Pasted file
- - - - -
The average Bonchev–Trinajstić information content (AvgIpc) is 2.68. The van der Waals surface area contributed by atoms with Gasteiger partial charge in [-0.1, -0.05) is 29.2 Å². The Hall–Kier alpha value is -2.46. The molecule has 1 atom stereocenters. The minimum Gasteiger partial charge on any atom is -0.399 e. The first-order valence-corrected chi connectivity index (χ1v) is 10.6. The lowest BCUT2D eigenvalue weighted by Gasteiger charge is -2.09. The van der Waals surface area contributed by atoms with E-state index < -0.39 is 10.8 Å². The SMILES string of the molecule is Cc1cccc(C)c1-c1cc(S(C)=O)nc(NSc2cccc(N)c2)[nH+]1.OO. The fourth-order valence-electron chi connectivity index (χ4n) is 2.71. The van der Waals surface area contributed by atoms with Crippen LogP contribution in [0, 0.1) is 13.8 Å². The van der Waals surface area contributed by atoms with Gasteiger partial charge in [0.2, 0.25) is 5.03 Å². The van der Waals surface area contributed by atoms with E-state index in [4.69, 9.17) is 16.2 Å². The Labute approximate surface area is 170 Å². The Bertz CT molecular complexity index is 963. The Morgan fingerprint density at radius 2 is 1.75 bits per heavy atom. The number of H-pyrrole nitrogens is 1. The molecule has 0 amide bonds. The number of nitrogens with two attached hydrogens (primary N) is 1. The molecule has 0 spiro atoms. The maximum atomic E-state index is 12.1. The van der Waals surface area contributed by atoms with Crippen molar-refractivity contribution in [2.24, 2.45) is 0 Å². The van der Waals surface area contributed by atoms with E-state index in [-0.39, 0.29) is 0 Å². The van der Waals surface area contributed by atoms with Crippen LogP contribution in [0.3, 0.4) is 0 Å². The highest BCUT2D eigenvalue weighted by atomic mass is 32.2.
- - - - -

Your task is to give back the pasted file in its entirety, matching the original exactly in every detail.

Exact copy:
The average Bonchev–Trinajstić information content (AvgIpc) is 2.68. The van der Waals surface area contributed by atoms with Gasteiger partial charge in [-0.1, -0.05) is 29.2 Å². The Hall–Kier alpha value is -2.46. The molecule has 1 atom stereocenters. The minimum Gasteiger partial charge on any atom is -0.399 e. The first-order valence-corrected chi connectivity index (χ1v) is 10.6. The lowest BCUT2D eigenvalue weighted by Gasteiger charge is -2.09. The van der Waals surface area contributed by atoms with E-state index < -0.39 is 10.8 Å². The SMILES string of the molecule is Cc1cccc(C)c1-c1cc(S(C)=O)nc(NSc2cccc(N)c2)[nH+]1.OO. The fourth-order valence-electron chi connectivity index (χ4n) is 2.71. The van der Waals surface area contributed by atoms with Crippen LogP contribution in [0, 0.1) is 13.8 Å². The van der Waals surface area contributed by atoms with Gasteiger partial charge in [0.2, 0.25) is 5.03 Å². The van der Waals surface area contributed by atoms with E-state index in [4.69, 9.17) is 16.2 Å². The Labute approximate surface area is 170 Å². The Bertz CT molecular complexity index is 963. The Morgan fingerprint density at radius 2 is 1.75 bits per heavy atom. The number of H-pyrrole nitrogens is 1. The molecule has 0 amide bonds. The number of nitrogens with two attached hydrogens (primary N) is 1. The molecule has 0 spiro atoms. The maximum atomic E-state index is 12.1. The van der Waals surface area contributed by atoms with Crippen molar-refractivity contribution in [2.24, 2.45) is 0 Å². The van der Waals surface area contributed by atoms with E-state index in [-0.39, 0.29) is 0 Å². The van der Waals surface area contributed by atoms with Crippen LogP contribution in [0.3, 0.4) is 0 Å². The highest BCUT2D eigenvalue weighted by atomic mass is 32.2.